- British Subjects – holder of a British Subject passport issued by the United Kingdom which contains the observation that the holder has the right of abode in the United Kingdom.
- Hong Kong Special Administrative Region – holder of a valid and subsisting Special Administrative Region passport issued by the Hong Kong Special Administrative Region of the People’s Republic of China.
- United States citizens and permanent residents – A United States citizen or a person lawfully admitted to the United States for permanent residence who is in possession of their alien registration card (Green card) or can provide other evidence of permanent residence.
What documents will be required?
– You must have a valid travel document (such as a passport).
– Two recent passport photos are required. Make sure these photos meet the requirements. For more information on specifications for photographs, see the Related Links section at the bottom of this page.
– Enclose the application fee. Your fee will not be refunded, even if your application is not accepted.
– You must provide proof that you have enough money for your visit to Canada. The amount of money may vary, depending on the circumstances for your visit, how long you will stay and whether you will stay in a hotel, or with friends or relatives. You can get more information from the Canadian visa office in your country or region.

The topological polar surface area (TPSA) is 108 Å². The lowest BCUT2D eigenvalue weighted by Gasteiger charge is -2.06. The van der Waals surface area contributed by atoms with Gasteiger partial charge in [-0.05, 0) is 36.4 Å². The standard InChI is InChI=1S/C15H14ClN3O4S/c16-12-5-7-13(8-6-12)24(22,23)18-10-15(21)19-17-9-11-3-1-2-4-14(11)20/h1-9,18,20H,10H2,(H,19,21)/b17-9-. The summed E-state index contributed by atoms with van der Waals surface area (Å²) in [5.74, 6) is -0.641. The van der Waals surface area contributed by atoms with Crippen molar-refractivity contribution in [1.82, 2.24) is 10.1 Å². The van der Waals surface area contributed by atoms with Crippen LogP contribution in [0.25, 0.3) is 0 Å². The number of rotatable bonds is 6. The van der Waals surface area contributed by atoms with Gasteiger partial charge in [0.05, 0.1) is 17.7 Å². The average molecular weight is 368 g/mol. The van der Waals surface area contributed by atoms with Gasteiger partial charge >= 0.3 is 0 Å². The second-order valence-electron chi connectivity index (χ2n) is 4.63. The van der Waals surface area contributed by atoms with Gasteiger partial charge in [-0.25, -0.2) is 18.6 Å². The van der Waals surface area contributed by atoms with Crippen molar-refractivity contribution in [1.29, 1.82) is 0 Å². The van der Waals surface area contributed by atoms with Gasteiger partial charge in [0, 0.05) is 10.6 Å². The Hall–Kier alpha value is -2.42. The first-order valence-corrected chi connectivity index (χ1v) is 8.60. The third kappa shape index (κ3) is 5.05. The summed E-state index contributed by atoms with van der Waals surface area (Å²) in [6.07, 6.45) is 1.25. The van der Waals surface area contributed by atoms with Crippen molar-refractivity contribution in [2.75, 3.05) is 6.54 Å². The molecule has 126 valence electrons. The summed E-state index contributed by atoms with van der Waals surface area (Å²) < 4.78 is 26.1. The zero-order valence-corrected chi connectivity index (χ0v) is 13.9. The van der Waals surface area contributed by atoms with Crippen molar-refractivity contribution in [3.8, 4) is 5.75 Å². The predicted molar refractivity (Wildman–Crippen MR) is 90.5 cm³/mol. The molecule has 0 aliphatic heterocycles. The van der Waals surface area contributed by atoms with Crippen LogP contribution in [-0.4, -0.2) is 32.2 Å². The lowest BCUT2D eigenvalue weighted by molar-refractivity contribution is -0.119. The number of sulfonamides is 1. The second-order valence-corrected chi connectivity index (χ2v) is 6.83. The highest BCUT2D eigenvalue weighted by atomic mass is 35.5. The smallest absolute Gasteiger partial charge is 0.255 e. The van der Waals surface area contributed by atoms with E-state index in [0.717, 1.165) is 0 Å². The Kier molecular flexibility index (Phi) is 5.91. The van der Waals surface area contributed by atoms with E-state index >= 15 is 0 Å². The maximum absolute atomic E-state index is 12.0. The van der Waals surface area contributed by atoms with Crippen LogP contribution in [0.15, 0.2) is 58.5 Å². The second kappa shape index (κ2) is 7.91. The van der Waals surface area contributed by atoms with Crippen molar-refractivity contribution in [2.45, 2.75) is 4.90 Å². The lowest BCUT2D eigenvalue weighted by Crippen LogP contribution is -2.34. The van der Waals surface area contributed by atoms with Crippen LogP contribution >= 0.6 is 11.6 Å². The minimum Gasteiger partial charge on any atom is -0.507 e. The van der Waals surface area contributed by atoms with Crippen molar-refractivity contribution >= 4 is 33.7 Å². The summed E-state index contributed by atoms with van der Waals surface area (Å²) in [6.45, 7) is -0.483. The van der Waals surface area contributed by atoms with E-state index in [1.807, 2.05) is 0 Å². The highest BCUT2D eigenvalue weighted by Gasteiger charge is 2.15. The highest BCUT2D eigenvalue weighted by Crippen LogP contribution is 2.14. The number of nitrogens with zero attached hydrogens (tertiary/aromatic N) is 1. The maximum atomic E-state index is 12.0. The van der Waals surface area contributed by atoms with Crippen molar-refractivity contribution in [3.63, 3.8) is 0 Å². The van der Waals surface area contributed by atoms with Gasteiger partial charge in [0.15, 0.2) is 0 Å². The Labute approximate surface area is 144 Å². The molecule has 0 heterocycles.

– You may need to include other documents. These documents could be identification cards, proof of employment, a letter of invitation from relatives or friends in Canada, or a proposed itinerary. Check the website of the visa office responsible for the country or region where you live for more information.
1. Proof of acceptance
2. Proof of identity
3. Proof of financial support
4. Letter of explanation
5. TOEFL / IELTS score, if applicable
6. Visa fee to be payable by Bank draft
7. Copies of Academic Mark sheets and Certificates
8. Work Experience Certificates, if applicable
In addition to these documents, you may have to provide other information when you apply for a study permit.
If you are not a citizen of the country where you submit your application, you may have to provide proof of your present immigration status in the country where you apply.